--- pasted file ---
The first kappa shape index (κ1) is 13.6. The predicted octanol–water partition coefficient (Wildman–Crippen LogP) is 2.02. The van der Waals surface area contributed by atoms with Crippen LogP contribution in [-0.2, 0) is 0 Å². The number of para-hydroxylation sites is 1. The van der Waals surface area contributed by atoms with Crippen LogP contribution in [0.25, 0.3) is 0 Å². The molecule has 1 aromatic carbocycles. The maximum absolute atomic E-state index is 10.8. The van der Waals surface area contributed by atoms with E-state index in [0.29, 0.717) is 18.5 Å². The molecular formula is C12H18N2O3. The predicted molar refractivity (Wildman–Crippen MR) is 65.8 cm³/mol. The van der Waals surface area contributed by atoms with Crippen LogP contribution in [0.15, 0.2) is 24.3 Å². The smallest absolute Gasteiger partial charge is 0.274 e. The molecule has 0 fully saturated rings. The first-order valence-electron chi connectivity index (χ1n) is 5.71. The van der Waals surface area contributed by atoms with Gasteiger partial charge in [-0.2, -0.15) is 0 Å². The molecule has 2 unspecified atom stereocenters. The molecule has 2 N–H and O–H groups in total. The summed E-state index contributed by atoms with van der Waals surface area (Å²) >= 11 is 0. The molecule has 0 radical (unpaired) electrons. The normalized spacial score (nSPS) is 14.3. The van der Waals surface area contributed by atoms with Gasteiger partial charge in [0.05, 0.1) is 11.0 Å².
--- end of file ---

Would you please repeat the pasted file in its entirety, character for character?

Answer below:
The first kappa shape index (κ1) is 13.6. The predicted octanol–water partition coefficient (Wildman–Crippen LogP) is 2.02. The van der Waals surface area contributed by atoms with Crippen LogP contribution in [-0.2, 0) is 0 Å². The number of para-hydroxylation sites is 1. The van der Waals surface area contributed by atoms with Crippen LogP contribution in [0.25, 0.3) is 0 Å². The molecule has 1 aromatic carbocycles. The maximum absolute atomic E-state index is 10.8. The van der Waals surface area contributed by atoms with E-state index in [0.29, 0.717) is 18.5 Å². The molecular formula is C12H18N2O3. The predicted molar refractivity (Wildman–Crippen MR) is 65.8 cm³/mol. The van der Waals surface area contributed by atoms with Crippen LogP contribution in [0.15, 0.2) is 24.3 Å². The smallest absolute Gasteiger partial charge is 0.274 e. The molecule has 0 fully saturated rings. The first-order valence-electron chi connectivity index (χ1n) is 5.71. The van der Waals surface area contributed by atoms with Gasteiger partial charge in [-0.2, -0.15) is 0 Å². The molecule has 2 unspecified atom stereocenters. The molecule has 2 N–H and O–H groups in total. The summed E-state index contributed by atoms with van der Waals surface area (Å²) >= 11 is 0. The molecule has 0 radical (unpaired) electrons. The normalized spacial score (nSPS) is 14.3. The van der Waals surface area contributed by atoms with Gasteiger partial charge in [0.05, 0.1) is 11.0 Å².